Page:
A new study led by the University of Turku in Finland has found that Toxoplasma Gondii – a sexually-transmitted parasite that up to half of world’s population carries – may make people look more attractive to the opposite sex. This strange phenomenon could have its roots in evolution, which tends to favor the perpetuation of symbiotic relationships that benefit both hosts and parasites.
Although T. gondii is known to play a role in various psychiatric disorders, including schizophrenia and psychotic episodes, its strangest effect may be that both male and females infected with this parasite are perceived as being more attractive and healthier-looking than uninfected individuals. “In one study, Toxoplasma-infected male rats were perceived as more sexually attractive and were preferred as sexual partners by non-infected females,” the authors wrote.
While previous research suggested that this parasite may lead to elevated testosterone levels in men, scientists suspect that the parasite can in fact manipulate a more diverse array of chemicals in a host’s body, including neurotransmitters and hormones. “Some sexually transmitted parasites, such as T. gondii, may produce changes in the appearance and behavior of the human host, either as a by-product of the infection or as the result of the manipulation of the parasite to increase its spread to new hosts,” explained the study authors.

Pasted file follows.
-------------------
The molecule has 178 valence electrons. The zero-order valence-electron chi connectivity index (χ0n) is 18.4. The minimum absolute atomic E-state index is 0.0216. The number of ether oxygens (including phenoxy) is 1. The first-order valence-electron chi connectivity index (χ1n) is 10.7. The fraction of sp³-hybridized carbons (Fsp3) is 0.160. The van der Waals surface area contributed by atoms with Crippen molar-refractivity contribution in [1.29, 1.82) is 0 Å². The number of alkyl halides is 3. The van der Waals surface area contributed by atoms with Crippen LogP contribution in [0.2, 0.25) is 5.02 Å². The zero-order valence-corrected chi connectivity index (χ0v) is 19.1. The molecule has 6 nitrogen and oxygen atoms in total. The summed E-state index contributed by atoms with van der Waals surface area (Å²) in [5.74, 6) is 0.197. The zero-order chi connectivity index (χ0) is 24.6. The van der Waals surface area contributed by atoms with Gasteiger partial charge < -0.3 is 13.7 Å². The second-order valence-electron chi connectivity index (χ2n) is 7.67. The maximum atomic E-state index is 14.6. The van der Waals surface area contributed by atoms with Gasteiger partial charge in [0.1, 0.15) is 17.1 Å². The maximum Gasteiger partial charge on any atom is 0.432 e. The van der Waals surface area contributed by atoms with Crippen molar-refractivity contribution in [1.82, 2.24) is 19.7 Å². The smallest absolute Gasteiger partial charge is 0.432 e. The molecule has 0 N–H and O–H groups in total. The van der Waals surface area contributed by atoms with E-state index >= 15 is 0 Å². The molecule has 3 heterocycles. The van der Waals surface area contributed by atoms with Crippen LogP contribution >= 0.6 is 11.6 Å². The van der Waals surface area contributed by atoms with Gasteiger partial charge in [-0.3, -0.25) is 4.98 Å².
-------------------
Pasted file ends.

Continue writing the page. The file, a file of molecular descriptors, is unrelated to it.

Since various studies have linked having higher levels of facial symmetry to better health, stronger genes, and increased sexual attractiveness, the scientists decided to examine the degree of symmetry in the facial features of a cohort of 35 college students – 22 males and 13 females – infected with T. Gondii, along with 178 uninfected students.
The results revealed that Toxoplasma-infected participants had more symmetrical faces than their uninfected counterparts. Moreover, female participants carrying the parasite had a lower body mass index than their peers, and reported that they had more sexual partners. Both infected men and women were rated by an independent group of 205 individuals as being more attractive and healthier than non-infected ones.
“It is possible that the apparently non-pathological and potentially beneficial interactions between T. gondii and some of its intermediate hosts, such as rats and humans are the result of co-evolutionary strategies that benefit, or at least do not harm, the fitness of both the parasite and the host,” the authors concluded.
The study is published in the journal PeerJ.
By Andrei Ionescu, Earth.com Staff Writer